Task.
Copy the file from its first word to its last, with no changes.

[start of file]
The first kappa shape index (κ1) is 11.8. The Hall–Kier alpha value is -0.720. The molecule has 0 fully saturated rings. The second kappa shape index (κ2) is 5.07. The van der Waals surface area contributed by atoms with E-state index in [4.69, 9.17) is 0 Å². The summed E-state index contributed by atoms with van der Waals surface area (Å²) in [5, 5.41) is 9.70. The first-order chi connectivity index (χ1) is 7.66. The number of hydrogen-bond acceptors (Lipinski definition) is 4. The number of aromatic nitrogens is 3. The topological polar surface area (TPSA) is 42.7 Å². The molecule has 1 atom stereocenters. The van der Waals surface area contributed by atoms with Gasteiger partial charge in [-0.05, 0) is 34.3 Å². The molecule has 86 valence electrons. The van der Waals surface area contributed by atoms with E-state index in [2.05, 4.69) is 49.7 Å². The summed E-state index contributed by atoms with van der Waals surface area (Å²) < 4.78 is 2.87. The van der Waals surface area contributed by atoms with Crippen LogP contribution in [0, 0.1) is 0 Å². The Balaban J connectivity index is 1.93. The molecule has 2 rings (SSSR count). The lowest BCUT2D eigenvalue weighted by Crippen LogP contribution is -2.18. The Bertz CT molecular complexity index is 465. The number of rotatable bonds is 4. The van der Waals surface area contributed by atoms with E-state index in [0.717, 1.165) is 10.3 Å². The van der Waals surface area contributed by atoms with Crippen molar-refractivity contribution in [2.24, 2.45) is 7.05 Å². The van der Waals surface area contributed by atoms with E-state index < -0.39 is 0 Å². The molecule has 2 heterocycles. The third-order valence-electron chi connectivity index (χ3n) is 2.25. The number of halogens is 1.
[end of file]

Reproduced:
The first kappa shape index (κ1) is 11.8. The Hall–Kier alpha value is -0.720. The molecule has 0 fully saturated rings. The second kappa shape index (κ2) is 5.07. The van der Waals surface area contributed by atoms with E-state index in [4.69, 9.17) is 0 Å². The summed E-state index contributed by atoms with van der Waals surface area (Å²) in [5, 5.41) is 9.70. The first-order chi connectivity index (χ1) is 7.66. The number of hydrogen-bond acceptors (Lipinski definition) is 4. The number of aromatic nitrogens is 3. The topological polar surface area (TPSA) is 42.7 Å². The molecule has 1 atom stereocenters. The van der Waals surface area contributed by atoms with Gasteiger partial charge in [-0.05, 0) is 34.3 Å². The molecule has 86 valence electrons. The van der Waals surface area contributed by atoms with E-state index in [2.05, 4.69) is 49.7 Å². The summed E-state index contributed by atoms with van der Waals surface area (Å²) < 4.78 is 2.87. The van der Waals surface area contributed by atoms with Crippen LogP contribution in [0, 0.1) is 0 Å². The Balaban J connectivity index is 1.93. The molecule has 2 rings (SSSR count). The lowest BCUT2D eigenvalue weighted by Crippen LogP contribution is -2.18. The Bertz CT molecular complexity index is 465. The number of rotatable bonds is 4. The van der Waals surface area contributed by atoms with E-state index in [0.717, 1.165) is 10.3 Å². The van der Waals surface area contributed by atoms with Crippen molar-refractivity contribution in [2.24, 2.45) is 7.05 Å². The van der Waals surface area contributed by atoms with E-state index < -0.39 is 0 Å². The molecule has 2 heterocycles. The third-order valence-electron chi connectivity index (χ3n) is 2.25. The number of halogens is 1.